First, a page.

Reaching out to people for advice, suggestions, and information is an excellent strategy to explore potential career paths. Networking often starts with people who naturally come into your orbit (work supervisors, professors, friends, friends-of-friends, famiy friends, etc.) but reaching beyond the people you meet in the ordinary course of events can open up new possibilities. We often think of “networking” as something that happens in person (or at events labeled for that purpose) but it can take a lot of forms. Reaching out by email can be an effective way to start forming relationships, particularly in this time of social distancing.
Using the strategy and template recommended in The Humanities Major’s Guide to Writing Cold Emails, write three cold emails. At least one must be to a total stranger and at least one must be to an acquaintance. The third is up to you.
If you don’t feel ready to send them yet, write them in a word doc and email it to me. If you prefer to write and send them, bcc your instructor (firstname.lastname@example.org).
You must have a specific addressee in mind for each–someone to whom you could actually send the email (not an abstract, made-up, or composite recipient).
You must know and include the address you would send it to (but you don’t have to send it in order to complete the assignment)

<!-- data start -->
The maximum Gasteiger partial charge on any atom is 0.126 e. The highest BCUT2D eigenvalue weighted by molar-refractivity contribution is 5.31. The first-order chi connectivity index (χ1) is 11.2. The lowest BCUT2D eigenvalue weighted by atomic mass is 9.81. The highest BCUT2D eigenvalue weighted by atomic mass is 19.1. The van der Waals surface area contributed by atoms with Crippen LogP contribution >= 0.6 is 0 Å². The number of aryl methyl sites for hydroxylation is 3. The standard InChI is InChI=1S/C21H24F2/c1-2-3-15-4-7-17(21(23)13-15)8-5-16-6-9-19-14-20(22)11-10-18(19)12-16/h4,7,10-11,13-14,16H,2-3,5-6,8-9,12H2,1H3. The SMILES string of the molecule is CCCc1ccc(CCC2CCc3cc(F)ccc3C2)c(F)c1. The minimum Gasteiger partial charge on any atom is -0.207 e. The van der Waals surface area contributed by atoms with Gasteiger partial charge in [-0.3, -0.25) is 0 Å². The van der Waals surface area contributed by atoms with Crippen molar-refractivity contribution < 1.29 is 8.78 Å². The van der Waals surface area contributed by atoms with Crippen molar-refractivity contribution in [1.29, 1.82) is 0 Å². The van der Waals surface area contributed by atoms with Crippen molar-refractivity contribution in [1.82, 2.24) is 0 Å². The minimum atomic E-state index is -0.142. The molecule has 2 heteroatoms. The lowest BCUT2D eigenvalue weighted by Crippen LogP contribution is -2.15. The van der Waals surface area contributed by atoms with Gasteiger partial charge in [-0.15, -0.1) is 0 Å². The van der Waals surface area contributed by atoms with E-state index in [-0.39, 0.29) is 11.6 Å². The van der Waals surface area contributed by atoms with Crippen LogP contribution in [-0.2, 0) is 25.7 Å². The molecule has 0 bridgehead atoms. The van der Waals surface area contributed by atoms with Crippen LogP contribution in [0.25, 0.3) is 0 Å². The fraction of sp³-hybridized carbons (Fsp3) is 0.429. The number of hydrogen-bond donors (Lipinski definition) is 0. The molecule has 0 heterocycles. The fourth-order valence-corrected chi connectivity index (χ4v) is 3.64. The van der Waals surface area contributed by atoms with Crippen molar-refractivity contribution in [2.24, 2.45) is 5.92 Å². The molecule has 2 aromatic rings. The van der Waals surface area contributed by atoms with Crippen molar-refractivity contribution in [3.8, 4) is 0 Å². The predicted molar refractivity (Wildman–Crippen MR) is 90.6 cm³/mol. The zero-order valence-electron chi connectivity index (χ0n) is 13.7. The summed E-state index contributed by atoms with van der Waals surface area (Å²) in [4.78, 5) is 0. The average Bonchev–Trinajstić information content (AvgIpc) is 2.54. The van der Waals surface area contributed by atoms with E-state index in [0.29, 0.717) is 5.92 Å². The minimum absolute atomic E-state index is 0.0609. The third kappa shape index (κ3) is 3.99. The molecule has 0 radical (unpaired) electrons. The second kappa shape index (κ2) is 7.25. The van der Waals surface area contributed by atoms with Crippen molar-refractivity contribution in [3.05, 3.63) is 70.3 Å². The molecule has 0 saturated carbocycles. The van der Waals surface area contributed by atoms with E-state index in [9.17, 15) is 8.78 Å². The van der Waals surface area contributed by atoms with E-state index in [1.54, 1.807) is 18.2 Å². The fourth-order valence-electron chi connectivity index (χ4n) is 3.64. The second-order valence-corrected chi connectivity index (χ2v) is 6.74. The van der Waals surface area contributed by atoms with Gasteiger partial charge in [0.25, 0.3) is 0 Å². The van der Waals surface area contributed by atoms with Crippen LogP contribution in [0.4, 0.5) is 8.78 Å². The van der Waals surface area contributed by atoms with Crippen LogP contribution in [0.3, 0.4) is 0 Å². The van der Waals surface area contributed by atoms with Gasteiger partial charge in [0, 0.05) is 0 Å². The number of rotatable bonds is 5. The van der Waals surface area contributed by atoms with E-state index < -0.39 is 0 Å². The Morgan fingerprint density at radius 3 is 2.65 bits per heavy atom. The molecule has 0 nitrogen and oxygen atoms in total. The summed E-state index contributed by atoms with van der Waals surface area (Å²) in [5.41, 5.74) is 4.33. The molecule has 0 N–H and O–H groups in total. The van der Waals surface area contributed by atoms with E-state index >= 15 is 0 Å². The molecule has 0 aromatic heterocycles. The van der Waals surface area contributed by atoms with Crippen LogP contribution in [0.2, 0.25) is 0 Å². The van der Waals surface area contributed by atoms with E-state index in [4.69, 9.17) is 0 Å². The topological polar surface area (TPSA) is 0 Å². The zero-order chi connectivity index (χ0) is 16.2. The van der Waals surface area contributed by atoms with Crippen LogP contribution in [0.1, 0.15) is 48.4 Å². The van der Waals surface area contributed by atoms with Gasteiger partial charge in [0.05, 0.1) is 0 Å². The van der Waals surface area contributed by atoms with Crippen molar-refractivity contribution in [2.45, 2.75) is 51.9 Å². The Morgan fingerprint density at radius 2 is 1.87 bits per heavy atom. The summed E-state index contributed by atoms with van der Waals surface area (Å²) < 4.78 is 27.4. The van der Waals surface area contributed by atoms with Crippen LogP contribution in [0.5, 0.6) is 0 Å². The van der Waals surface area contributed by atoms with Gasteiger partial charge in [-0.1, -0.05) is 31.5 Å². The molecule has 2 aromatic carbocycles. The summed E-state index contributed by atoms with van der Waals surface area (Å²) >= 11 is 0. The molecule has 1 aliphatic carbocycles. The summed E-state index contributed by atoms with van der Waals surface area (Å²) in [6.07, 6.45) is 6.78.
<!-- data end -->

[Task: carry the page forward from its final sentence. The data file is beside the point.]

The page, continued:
For full credit, the email needs to be a networking email — one that takes some initial first step in building a relationship with someone relevant to your career. Emails that DON’T COUNT for purposes of this assignment:
- Emails asking someone for information, where that person’s job is giving information (e.g., an email to the admissions department of a graduate program, asking for information about that program).
- Emails to professors here on campus. You should definitely feel free to network with them — but a “cold email” is not the best strategy for building that relationship. (Talking to students is part of a professor’s job. If it’s a professor for a class you’re taking, there should be some provision for office hours– specified hours when a professor is available to talk to students. It’s fine to email to ask when those are or to ask for an appointment for them. You should specify which class you’re taking (or have taken) and it’s not a bad idea to briefly mention what you would like to talk about, but you don’t need to “pitch” the idea of getting together in the way you would in writing to a stranger on whom you have no claim.)